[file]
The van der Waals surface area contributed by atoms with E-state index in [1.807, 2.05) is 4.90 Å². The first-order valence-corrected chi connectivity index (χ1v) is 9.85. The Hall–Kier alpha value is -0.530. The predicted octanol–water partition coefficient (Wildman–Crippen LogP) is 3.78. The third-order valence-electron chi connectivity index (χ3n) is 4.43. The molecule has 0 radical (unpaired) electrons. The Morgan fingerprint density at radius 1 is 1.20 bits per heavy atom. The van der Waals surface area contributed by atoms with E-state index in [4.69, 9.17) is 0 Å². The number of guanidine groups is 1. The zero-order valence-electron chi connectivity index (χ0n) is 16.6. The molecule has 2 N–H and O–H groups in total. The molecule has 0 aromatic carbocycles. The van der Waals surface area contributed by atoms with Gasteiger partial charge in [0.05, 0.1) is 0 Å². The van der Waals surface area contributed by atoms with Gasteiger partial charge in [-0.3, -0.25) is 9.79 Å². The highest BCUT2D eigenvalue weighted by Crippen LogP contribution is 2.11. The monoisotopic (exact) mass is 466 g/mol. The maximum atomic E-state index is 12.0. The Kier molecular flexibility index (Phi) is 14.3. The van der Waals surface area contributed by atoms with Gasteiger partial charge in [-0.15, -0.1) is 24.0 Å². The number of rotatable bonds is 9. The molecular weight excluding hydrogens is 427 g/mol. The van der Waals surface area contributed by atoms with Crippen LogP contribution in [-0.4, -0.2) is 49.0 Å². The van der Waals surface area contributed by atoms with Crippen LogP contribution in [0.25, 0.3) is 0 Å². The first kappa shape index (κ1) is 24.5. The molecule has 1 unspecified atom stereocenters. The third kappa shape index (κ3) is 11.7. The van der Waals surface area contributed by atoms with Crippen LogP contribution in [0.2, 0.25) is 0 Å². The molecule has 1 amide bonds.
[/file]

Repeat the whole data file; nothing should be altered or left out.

The van der Waals surface area contributed by atoms with E-state index in [1.807, 2.05) is 4.90 Å². The first-order valence-corrected chi connectivity index (χ1v) is 9.85. The Hall–Kier alpha value is -0.530. The predicted octanol–water partition coefficient (Wildman–Crippen LogP) is 3.78. The third-order valence-electron chi connectivity index (χ3n) is 4.43. The molecule has 0 radical (unpaired) electrons. The Morgan fingerprint density at radius 1 is 1.20 bits per heavy atom. The van der Waals surface area contributed by atoms with E-state index in [4.69, 9.17) is 0 Å². The number of guanidine groups is 1. The zero-order valence-electron chi connectivity index (χ0n) is 16.6. The molecule has 2 N–H and O–H groups in total. The molecule has 0 aromatic carbocycles. The van der Waals surface area contributed by atoms with Gasteiger partial charge in [0.05, 0.1) is 0 Å². The van der Waals surface area contributed by atoms with Gasteiger partial charge in [-0.3, -0.25) is 9.79 Å². The highest BCUT2D eigenvalue weighted by Crippen LogP contribution is 2.11. The monoisotopic (exact) mass is 466 g/mol. The maximum atomic E-state index is 12.0. The Kier molecular flexibility index (Phi) is 14.3. The van der Waals surface area contributed by atoms with Gasteiger partial charge in [-0.15, -0.1) is 24.0 Å². The number of rotatable bonds is 9. The molecular weight excluding hydrogens is 427 g/mol. The van der Waals surface area contributed by atoms with Crippen LogP contribution in [-0.4, -0.2) is 49.0 Å². The van der Waals surface area contributed by atoms with Crippen LogP contribution in [0.25, 0.3) is 0 Å². The first kappa shape index (κ1) is 24.5. The molecule has 1 unspecified atom stereocenters. The third kappa shape index (κ3) is 11.7. The van der Waals surface area contributed by atoms with Crippen LogP contribution in [0.2, 0.25) is 0 Å². The molecule has 1 amide bonds.